By Megan Pounder 
BELLEVILLE – Parliament Hill  will have a record number of aboriginal MPs when the new Liberal government takes over in November.
Ten aboriginal MPs were elected on Oct. 19 – three more than the seven who sat in the House of Commons after the 2011 election.
Eight of the 10 MPs are Liberal, while the remaining two represent the New Democratic Party.
Donald Maracle, chief of the Mohawks of the Bay of Quinte , said he’s happy to see more native people elected.
Loyalist College’s aboriginal-services manager, Paul Latchford, also called the change a positive one.
Aboriginal voting was up 270 per cent in some areas; some places even ran out of ballots.
Maracle said he thinks the need for change is what caused so many First Nations people to vote: “I think there’s been a strong aboriginal movement, from young people in particular, to have positive change occur.”
Latchford said an increased aboriginal presence in the Commons will give First Nations people more of a voice in government.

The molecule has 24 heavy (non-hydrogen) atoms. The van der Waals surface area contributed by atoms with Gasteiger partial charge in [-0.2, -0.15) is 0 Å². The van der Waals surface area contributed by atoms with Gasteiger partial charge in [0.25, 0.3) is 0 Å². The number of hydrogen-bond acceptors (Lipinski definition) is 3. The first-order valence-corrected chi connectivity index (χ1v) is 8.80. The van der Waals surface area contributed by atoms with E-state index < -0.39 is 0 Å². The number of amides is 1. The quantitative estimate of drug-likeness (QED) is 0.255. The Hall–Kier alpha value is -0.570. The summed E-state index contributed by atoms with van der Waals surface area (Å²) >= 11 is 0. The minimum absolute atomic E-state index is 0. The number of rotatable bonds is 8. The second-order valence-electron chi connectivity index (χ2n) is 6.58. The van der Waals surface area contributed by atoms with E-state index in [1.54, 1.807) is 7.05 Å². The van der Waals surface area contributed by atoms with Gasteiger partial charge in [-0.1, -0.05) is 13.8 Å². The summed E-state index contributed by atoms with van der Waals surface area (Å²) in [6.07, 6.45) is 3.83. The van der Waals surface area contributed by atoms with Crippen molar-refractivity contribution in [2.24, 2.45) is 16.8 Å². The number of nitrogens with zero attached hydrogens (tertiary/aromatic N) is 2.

“The (aboriginal) population is growing strong, so I think there needs to be representation. So that’s what we’re seeing; we’re seeing representation from the aboriginal groups,” he said.
“I think it’s reflective of what society is saying, too.”
Another benefit will be greater awareness of aboriginal issues such as health and welfare, he said.
He said he hopes that the new MPs “will bring an awareness of not only the challenges their community has, but some of the resources, some of the opportunity to fill the gaps in Canadian society.”
Both Maracle and Latchford said the environment and the water-quality problems on many First Nations reserves are issues they would like to see addressed.
Maracle said he expects the new government’s next budget to include “provisions for infrastructure projects, including the extension of water lines and building water-treatment plants for First Nations communities that have been on boil-water advisories for some time now.”